Thursday, November 29, 2018

Mini-Reviews: January 2018

November almost got away from me. Guess that's what happens around this time of year. As soon as you hit October things start picking up and I swear it's a sprint through the holidays. But I'll go into more of that with my November wrap up post.

For now, let's see if I can get through a few more mini-reviews! And I'm finally into 2018 so for a brief period I will be within a year of getting these things out, which is pretty exciting.

And Then There Were None by Agatha Christie
This was a re-read, sure, but one I realize I had never written about here. I picked it up again after Tom and I had visited the Strand. While waiting for me to finish browsing, he picked up a copy of this and started reading the ending because it's one of his favorite pieces. Which inspired me to revisit the entire book and even knowing how it ends (or at least mostly remembering how it ends) it was still great. There's a reason it's sold so many copies and if you haven't read it yet, you should probably get on that. Also I should probably read some more of her stuff since this is, I think, the only thing of hers I've read.
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The Girls by Emma Cline
This was a selection for book club and one that had made the rounds when it came out. ALSO this review is slightly easier as I had written out thoughts and emailed them to someone right after reading this so score one for past me. Anyway, this book was fine. I was entertained and it's a sorta-version of the Manson family and I like crime stuff so this fit my interests but ultimately wasn't that memorable. I was happy that the story focused mostly on the girls and little on Russel (the Manson figure), which would have been boring so that's a good thing. Oh but I have a note about how the author used the word "moist" a lot so that's a negative.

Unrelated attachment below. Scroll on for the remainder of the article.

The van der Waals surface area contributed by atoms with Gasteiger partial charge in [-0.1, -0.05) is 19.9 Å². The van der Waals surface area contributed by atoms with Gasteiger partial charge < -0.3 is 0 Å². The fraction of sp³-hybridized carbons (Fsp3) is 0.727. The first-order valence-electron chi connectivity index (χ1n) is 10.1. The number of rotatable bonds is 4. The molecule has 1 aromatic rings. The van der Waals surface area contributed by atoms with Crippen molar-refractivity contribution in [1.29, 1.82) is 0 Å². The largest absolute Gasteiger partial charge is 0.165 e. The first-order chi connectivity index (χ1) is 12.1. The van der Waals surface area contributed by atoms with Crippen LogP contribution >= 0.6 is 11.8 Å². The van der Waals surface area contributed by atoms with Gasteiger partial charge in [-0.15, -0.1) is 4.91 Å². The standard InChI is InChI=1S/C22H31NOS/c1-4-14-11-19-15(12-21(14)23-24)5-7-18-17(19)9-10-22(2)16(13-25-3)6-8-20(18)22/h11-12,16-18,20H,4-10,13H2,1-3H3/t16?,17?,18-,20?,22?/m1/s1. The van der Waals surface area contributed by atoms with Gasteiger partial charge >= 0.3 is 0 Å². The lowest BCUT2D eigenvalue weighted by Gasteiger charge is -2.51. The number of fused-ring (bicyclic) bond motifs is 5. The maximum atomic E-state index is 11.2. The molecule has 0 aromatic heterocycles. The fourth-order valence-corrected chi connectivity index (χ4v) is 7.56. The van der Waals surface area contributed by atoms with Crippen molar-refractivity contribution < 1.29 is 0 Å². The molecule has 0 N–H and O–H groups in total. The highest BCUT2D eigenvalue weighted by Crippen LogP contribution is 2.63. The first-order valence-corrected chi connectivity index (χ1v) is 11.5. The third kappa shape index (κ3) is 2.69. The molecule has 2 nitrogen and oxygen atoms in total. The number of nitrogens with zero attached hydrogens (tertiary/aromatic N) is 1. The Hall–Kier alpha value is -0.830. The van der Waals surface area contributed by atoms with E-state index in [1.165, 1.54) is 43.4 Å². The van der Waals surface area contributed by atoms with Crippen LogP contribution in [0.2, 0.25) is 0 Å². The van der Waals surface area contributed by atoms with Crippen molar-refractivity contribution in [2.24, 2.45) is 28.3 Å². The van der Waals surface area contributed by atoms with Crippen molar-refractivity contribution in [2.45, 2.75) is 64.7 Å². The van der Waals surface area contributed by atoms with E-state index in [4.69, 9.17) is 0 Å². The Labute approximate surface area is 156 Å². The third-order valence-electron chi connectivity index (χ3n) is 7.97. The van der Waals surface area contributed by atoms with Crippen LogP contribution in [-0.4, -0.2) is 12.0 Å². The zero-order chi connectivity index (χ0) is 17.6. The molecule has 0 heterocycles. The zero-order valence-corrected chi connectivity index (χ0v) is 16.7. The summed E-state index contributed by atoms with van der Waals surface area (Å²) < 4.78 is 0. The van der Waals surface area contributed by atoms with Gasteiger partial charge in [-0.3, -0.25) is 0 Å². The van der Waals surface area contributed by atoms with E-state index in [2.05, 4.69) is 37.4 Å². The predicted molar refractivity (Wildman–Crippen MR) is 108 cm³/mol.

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Rosencrantz and Guildenstern Are Dead by Tom Stoppard
I love this play. Love love love love love this play. I will randomly quote pieces from it. When I was studying abroad in Italy and for Italian class we had to put on a short skit, my friend and I translated the "Do you think death is a boat?" scene and no, no one in the class got it but whatever, we were amused. I heart Shakespeare but I don't even know if that much knowledge of Hamlet is necessary to enjoy this. Read a cliff notes summary and you have enough background. But I acknowledge that an existential, absurd play about two minor characters from Hamlet who have no idea what is going on but just sort of go with things and should probably figure out which one is which, but does it really matter? And while I could go on and on and include a whole bunch of lines (ultimately the entire play? probably), let me just share with you that boat scene.
Rosencrantz: Do you think Death could possibly be a boat?
Guildenstern: No, no, no...death is not. Death isn't. Take my meaning? Death is the ultimate negative. Not-being. You can't not be on a boat.
R: I've frequently not been on boats.
G: No, no...what you've been is not on boats.
...Look, I understand why no one in class got it. Anyway.
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All January 2018 books read
And Then There Were None by Agatha Christie
Where The Line Bleeds by Jesmyn Ward
Attachments by Rainbow Rowell
The Girls by Emma Cline
Rosencrantz & Guildenstern Are Dead by Tom Stoppard